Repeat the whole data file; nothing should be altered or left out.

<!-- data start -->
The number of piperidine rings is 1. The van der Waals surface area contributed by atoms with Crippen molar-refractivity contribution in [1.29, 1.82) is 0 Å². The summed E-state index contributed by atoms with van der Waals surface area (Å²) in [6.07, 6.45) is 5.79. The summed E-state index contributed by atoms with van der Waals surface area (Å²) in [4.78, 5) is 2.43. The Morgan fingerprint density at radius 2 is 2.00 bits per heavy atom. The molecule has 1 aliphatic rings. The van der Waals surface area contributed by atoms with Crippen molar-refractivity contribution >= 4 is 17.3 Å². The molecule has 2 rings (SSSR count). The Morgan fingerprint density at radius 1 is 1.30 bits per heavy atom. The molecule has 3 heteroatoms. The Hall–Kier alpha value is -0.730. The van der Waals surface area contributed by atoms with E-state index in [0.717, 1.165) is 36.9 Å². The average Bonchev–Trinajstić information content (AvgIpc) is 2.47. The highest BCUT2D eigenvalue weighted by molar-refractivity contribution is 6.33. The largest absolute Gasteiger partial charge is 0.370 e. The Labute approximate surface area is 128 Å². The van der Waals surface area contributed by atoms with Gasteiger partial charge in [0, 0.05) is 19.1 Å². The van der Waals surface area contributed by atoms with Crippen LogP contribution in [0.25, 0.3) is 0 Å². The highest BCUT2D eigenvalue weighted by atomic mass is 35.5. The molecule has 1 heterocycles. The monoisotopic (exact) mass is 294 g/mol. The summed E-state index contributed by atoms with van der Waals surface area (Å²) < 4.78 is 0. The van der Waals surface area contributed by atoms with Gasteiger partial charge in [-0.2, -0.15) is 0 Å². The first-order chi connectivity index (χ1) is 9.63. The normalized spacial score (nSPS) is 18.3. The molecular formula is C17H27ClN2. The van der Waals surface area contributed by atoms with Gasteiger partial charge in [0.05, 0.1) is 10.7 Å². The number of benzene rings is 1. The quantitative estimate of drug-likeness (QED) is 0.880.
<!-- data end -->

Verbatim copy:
The number of piperidine rings is 1. The van der Waals surface area contributed by atoms with Crippen molar-refractivity contribution in [1.29, 1.82) is 0 Å². The summed E-state index contributed by atoms with van der Waals surface area (Å²) in [6.07, 6.45) is 5.79. The summed E-state index contributed by atoms with van der Waals surface area (Å²) in [4.78, 5) is 2.43. The Morgan fingerprint density at radius 2 is 2.00 bits per heavy atom. The molecule has 1 aliphatic rings. The van der Waals surface area contributed by atoms with Crippen molar-refractivity contribution >= 4 is 17.3 Å². The molecule has 2 rings (SSSR count). The Morgan fingerprint density at radius 1 is 1.30 bits per heavy atom. The molecule has 3 heteroatoms. The Hall–Kier alpha value is -0.730. The van der Waals surface area contributed by atoms with E-state index in [0.717, 1.165) is 36.9 Å². The average Bonchev–Trinajstić information content (AvgIpc) is 2.47. The highest BCUT2D eigenvalue weighted by molar-refractivity contribution is 6.33. The largest absolute Gasteiger partial charge is 0.370 e. The Labute approximate surface area is 128 Å². The van der Waals surface area contributed by atoms with Gasteiger partial charge in [0, 0.05) is 19.1 Å². The van der Waals surface area contributed by atoms with Crippen LogP contribution in [0.25, 0.3) is 0 Å². The highest BCUT2D eigenvalue weighted by atomic mass is 35.5. The molecule has 1 heterocycles. The monoisotopic (exact) mass is 294 g/mol. The summed E-state index contributed by atoms with van der Waals surface area (Å²) < 4.78 is 0. The van der Waals surface area contributed by atoms with Gasteiger partial charge in [-0.2, -0.15) is 0 Å². The first-order chi connectivity index (χ1) is 9.63. The normalized spacial score (nSPS) is 18.3. The molecular formula is C17H27ClN2. The van der Waals surface area contributed by atoms with Gasteiger partial charge in [0.05, 0.1) is 10.7 Å². The number of benzene rings is 1. The quantitative estimate of drug-likeness (QED) is 0.880.